A foreword from Listen To The World
[Jakarta, LTTW] Living as a minority in a society that openly opposes your existence is already an achievement by itself. U Ko Ni did more. Not only was he a Muslim legal adviser to Aung San Suu Kyi’s ruling National League for Democracy Party (NLD), he was also a prominent voice for Muslim rights in Myanmar, a Southeast Asian country also known as Burma.
On January 29th, 2017, Mr. Ko Ni, 65, was gunned down at Rangoon International Airport after returning from an official trip to Indonesia to discuss democracy and conflict resolution.
The following quotes draw a picture of Mr. Ko Ni’s stance and personality.
U Ko Ni: In His Own Words
by The Irrawaddy, 30 January 2017
On Article 59(f), which bans anyone with a foreign spouse or children from becoming president:
“There is an informal way [to amend the constitution] in which we have to enact a special law to temporarily suspend the provision in 59(f). This law can be enacted by 51 percent of votes at the Union Parliament.” (Reuters, February 2, 2016). U Ko Ni made this comment before the NLD government came into office and before the new position of State Counselor was created in April 2016.
On controlling hate speech:
“Given the current circumstances in our country, it is very necessary to enact a law to see effective action on hate speech and discrimination.” (DVB, July 22, 2016)
On rescinding the repressive 1975 State Protection Law:
“Such a law is absolutely unnecessary for the current government’s multi-party democratic system.” (The Irrawaddy, 28 April, 2016).
On calls for reform of the centralized civil service under the ministry of Home Affairs:
“The control of General Administration Department on all the government procedures is contrary to the federal system and should be abolished.” (Myanmar Now, February 1, 2016).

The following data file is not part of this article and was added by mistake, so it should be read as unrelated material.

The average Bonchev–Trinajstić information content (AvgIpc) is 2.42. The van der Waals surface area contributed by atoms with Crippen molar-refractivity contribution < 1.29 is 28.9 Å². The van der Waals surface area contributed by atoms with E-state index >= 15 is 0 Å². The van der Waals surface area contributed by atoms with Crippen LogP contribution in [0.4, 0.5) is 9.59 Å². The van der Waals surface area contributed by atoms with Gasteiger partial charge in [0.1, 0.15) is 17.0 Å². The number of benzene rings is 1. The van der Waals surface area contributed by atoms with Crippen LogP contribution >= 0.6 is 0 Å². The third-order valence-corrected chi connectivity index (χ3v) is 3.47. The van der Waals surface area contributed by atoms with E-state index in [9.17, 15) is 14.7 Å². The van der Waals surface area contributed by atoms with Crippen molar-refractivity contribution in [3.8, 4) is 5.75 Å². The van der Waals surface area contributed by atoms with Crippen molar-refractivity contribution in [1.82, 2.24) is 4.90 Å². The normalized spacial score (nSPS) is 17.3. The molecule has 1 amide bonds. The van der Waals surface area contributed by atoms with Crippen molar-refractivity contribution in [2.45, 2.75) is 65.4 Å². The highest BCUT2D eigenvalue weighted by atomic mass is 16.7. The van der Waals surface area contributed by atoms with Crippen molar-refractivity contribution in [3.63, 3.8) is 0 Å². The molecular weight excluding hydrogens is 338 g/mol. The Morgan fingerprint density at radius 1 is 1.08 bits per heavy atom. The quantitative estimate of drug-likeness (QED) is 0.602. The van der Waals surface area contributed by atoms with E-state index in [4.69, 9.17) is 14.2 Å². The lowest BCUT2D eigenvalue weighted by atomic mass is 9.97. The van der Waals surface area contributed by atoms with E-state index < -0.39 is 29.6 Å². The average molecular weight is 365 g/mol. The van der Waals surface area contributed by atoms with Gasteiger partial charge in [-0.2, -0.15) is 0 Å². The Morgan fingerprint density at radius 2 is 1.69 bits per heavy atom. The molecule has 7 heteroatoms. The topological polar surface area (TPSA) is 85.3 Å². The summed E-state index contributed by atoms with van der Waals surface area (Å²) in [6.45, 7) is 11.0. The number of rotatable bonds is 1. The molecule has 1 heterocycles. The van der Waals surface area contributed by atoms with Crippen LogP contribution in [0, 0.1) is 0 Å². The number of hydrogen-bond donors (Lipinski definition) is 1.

On proposals to enact laws restricting interfaith marriage:
“The law seems to favor the protection of Buddhist women’s rights. What about women of other faiths? A law should cover everyone, and now it seems to totally neglect women from other religions living in the same country.” (The Irrawaddy, September 2, 2015)
On a proposal for an interfaith law that would promote the equal rights of all religions:
“There are two main purposes – one is to promote the aspect of living harmoniously among religions, and the second is to take effective action against those who try to disturb the status of harmony.”
“The government has the duty to act in the interest of all religions. They should not pay attention only to Buddhists but also to other religions, as the constitution says everyone has the right to religious freedom.” (Myanmar Times, May 20, 2016)
On avoiding discrimination in citizenship laws:
“If someone is born in Burma and lives there all their lives, we have to regard them as a citizen of Burma… It is harmful if people are divided into ‘classes.’” (The Irrawaddy, 12 May 2016)
On calls to ban the formation of a Myanmar Muslim Lawyers’ Association:
“I don’t understand why people criticize us when they hear the term ‘Muslim’. We don’t cause any trouble to others. We just want to give assistance to our Muslim minority people who have long suffered under military rule.” (Myanmar Times, 21 June 2016)
On bribery and corruption
“The problem is that corruption is still rampant in Myanmar despite the Anti-Corruption Law. There is corruption at each level of the [government] hierarchy. But punitive actions are rarely taken.” (The Irrawaddy, 9 April 2016)
Topics: Crime, Murder, National League for Democracy (NLD), Police
Original article: U Ko Ni: In His Own Words